Lately I’ve been having a lot of phone interviews for positions teaching English in South Korea. I think this is an interesting way to learn about a place I have never been.
For instance, yesterday I learned that the country code of South Korea is 820 based on a call to my cell phone.
I had another interview about four days ago from a man who originally lived in Virginia who is currently in Daegu, South Korea. He told us that to get there in the first place, you must take a plane to Seoul, the capital city, and then take a four hour bus to Daegu. He informed us that all of the signs there will be in Korean and we won’t be able to read anything when we arrive. He also told us that if we get sick of Korean food, there is a plethora of bad American food options, including McDonald’s, Pizza Hut and Dominos. He also mentioned Costco more than once, and said how there is a movie theater on the top floor there that plays American movies with Korean subtitles. I am not sure if this is quite the experience I wish to gain while being abroad, but it is nice to know that there are comfort nostalgia zones for others. It reminds me of when my Taiwanese students would show me their 711 cards full of Asian characters and cute, colorful cartoons. Globalization…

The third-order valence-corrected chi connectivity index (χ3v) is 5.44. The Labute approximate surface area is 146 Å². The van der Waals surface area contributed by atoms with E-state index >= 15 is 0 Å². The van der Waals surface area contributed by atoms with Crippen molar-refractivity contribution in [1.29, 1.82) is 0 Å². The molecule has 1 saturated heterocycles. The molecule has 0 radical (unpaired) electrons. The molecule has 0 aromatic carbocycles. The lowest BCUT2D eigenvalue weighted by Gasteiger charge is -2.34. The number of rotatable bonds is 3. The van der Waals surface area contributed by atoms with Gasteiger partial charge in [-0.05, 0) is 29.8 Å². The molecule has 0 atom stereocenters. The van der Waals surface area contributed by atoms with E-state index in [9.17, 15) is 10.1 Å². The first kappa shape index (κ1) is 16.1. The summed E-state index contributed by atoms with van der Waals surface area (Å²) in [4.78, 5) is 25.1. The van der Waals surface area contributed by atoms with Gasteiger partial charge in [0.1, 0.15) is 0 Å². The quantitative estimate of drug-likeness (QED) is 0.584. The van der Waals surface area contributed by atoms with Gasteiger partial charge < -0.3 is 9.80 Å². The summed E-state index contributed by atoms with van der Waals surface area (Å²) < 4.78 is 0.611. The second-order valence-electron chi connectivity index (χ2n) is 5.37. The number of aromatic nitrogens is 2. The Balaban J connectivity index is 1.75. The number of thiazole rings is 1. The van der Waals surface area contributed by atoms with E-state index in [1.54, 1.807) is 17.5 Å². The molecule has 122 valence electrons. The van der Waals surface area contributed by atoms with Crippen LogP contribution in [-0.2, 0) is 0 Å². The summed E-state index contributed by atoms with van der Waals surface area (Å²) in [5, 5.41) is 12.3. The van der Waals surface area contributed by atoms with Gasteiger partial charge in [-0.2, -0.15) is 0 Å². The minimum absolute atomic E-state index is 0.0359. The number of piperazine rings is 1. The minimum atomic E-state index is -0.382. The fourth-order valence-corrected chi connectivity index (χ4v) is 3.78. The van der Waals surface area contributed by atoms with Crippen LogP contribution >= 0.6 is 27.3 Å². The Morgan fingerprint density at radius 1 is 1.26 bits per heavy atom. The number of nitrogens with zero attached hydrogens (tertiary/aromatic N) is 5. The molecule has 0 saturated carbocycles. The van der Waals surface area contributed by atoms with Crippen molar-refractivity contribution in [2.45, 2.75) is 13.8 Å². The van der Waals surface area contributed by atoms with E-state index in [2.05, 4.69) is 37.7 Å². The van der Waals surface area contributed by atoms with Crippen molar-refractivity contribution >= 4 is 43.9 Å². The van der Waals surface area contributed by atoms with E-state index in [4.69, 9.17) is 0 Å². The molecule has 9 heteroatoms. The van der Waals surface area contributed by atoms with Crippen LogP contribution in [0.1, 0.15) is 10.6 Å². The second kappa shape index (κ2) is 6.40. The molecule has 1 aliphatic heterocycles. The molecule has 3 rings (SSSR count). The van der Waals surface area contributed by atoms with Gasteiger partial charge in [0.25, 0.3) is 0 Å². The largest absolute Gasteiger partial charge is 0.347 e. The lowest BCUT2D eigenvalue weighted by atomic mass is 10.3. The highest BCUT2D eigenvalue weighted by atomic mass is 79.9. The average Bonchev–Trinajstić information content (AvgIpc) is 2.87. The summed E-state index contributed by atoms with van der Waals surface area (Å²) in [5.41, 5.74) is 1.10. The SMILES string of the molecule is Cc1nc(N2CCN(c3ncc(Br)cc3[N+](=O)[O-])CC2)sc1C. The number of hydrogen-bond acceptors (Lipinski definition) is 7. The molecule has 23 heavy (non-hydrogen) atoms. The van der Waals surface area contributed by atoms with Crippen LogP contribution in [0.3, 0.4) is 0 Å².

I am also having another phone interview later for Daejeon, which is the fifth largest city in the country. Having never heard of this place, I looked it up on Wikipedia, and found that it was a place full of math and science institutes. It also has a subway. I was unaware of all of this information.
I also heard from another interview that the weather in Korea is humid year round. Being from the Northeast, I always thought that humidity was a summer factor that did not carry into the cold months, but apparently this is possible. Learning how to feel new weather is always part of the traveler’s journey.
Normally I find job interviews fake, boring and perfunctory, but this time around, I am having an interesting learning process.